MORAL.

A man who is fit one profession or trade, may be unfit for another.

THE EAGLE AND THE FOX.

An Eagle, looking out for food to her young, picked up a Fox’s cub that lay basking in the sun. The aid Fox, coming home at the time, implored the Eagle, with tears, to spare her cub. The Eagle would not consent, but carried it off to her nest on the top of a high tree, thinking herself safe from the revenge of the Fox. That subtle creature, however, ran to a fire which some country people had kindled in the open air, and seizing a firebrand ran with it to the tree, which so terrified the Eagle that she delivered up the young Fox safe and sound.

MORAL.

Sooner or later punishment overtakes the guilty.

THE TORTOISE AND THE EAGLE.

The Tortoise, weary of his condition, by which he was confined to the ground, and being ambitious to have a prospect, and look about him, gave out, that if any bird would take him up into the air,and show him the world, he would reward him with the discovery of many precious stones, which he knew were hidden in a certain place of the earth. The Eagle undertook to do as he desired; and when he had accomplished it, demanded the reward, which the Tortoise refusing, he struck his talons in the soft parts of his body, anti killed him.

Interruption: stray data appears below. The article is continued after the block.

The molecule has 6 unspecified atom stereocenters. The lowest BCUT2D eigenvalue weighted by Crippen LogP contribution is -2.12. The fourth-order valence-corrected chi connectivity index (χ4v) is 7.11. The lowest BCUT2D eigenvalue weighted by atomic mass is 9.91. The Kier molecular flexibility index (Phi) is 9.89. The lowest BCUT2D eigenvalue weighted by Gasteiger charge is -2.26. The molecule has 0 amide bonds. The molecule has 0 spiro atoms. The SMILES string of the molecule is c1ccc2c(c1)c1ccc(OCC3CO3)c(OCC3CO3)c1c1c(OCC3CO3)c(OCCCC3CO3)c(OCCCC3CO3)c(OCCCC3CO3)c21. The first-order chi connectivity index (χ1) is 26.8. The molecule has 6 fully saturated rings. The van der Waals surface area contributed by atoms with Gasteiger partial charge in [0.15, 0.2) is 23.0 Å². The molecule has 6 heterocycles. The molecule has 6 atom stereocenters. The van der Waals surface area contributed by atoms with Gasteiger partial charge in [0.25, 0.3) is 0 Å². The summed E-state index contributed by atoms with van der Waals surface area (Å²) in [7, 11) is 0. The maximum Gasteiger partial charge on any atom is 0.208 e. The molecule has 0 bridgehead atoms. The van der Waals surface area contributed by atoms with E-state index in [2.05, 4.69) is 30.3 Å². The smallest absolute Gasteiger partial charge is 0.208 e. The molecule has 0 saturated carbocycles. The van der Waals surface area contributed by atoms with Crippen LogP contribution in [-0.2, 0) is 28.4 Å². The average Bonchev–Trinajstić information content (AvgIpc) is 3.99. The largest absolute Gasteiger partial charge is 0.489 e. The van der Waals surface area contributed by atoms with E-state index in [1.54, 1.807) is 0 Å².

MORAL

When a man breaks his promise he must abide by the consequence.

THE CROW AND THE PITCHER.

A Crow, ready to die with thirst, flew with joy to a pitcher, which he beheld at some distance. When he came, he found water in it indeed, but so near the bottom, that with all his stooping and straining he was not able to reach it; he then tried to overturn the pitcher, that so, at least, he might get a little of it; but his strength was not sufficient for this. At last, seeing some pebbles lie near the place, he cast them one by one into the pitcher, and thus by degrees raised the water to the very brim, and satisfied his thirst.

MORAL.

True wisdom, when one plan fails, will try another.

THE BOASTING TRAVELLER.